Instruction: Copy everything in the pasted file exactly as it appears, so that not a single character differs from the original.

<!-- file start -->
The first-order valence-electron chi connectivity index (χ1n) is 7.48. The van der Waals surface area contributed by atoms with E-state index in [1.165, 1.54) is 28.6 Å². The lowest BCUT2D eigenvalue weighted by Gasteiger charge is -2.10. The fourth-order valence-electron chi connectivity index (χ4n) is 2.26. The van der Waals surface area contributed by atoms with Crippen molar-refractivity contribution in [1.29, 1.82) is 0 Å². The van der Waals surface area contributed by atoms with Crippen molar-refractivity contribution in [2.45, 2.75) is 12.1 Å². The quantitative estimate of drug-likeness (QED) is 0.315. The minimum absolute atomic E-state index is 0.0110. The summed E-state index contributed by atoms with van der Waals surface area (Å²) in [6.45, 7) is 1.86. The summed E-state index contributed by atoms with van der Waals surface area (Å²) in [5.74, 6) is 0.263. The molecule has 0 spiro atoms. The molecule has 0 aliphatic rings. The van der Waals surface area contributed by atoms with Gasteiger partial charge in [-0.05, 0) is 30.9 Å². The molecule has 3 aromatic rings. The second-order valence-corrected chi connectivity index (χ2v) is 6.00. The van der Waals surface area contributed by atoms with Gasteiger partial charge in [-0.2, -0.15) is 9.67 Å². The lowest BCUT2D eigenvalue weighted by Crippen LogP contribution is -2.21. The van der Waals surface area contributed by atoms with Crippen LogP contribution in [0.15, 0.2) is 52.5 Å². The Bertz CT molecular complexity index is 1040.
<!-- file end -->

The first-order valence-electron chi connectivity index (χ1n) is 7.48. The van der Waals surface area contributed by atoms with E-state index in [1.165, 1.54) is 28.6 Å². The lowest BCUT2D eigenvalue weighted by Gasteiger charge is -2.10. The fourth-order valence-electron chi connectivity index (χ4n) is 2.26. The van der Waals surface area contributed by atoms with Crippen molar-refractivity contribution in [1.29, 1.82) is 0 Å². The van der Waals surface area contributed by atoms with Crippen molar-refractivity contribution in [2.45, 2.75) is 12.1 Å². The quantitative estimate of drug-likeness (QED) is 0.315. The minimum absolute atomic E-state index is 0.0110. The summed E-state index contributed by atoms with van der Waals surface area (Å²) in [6.45, 7) is 1.86. The summed E-state index contributed by atoms with van der Waals surface area (Å²) in [5.74, 6) is 0.263. The molecule has 0 spiro atoms. The molecule has 0 aliphatic rings. The van der Waals surface area contributed by atoms with Gasteiger partial charge in [-0.05, 0) is 30.9 Å². The molecule has 3 aromatic rings. The second-order valence-corrected chi connectivity index (χ2v) is 6.00. The van der Waals surface area contributed by atoms with Gasteiger partial charge in [-0.2, -0.15) is 9.67 Å². The lowest BCUT2D eigenvalue weighted by Crippen LogP contribution is -2.21. The van der Waals surface area contributed by atoms with Crippen LogP contribution in [0.15, 0.2) is 52.5 Å². The Bertz CT molecular complexity index is 1040.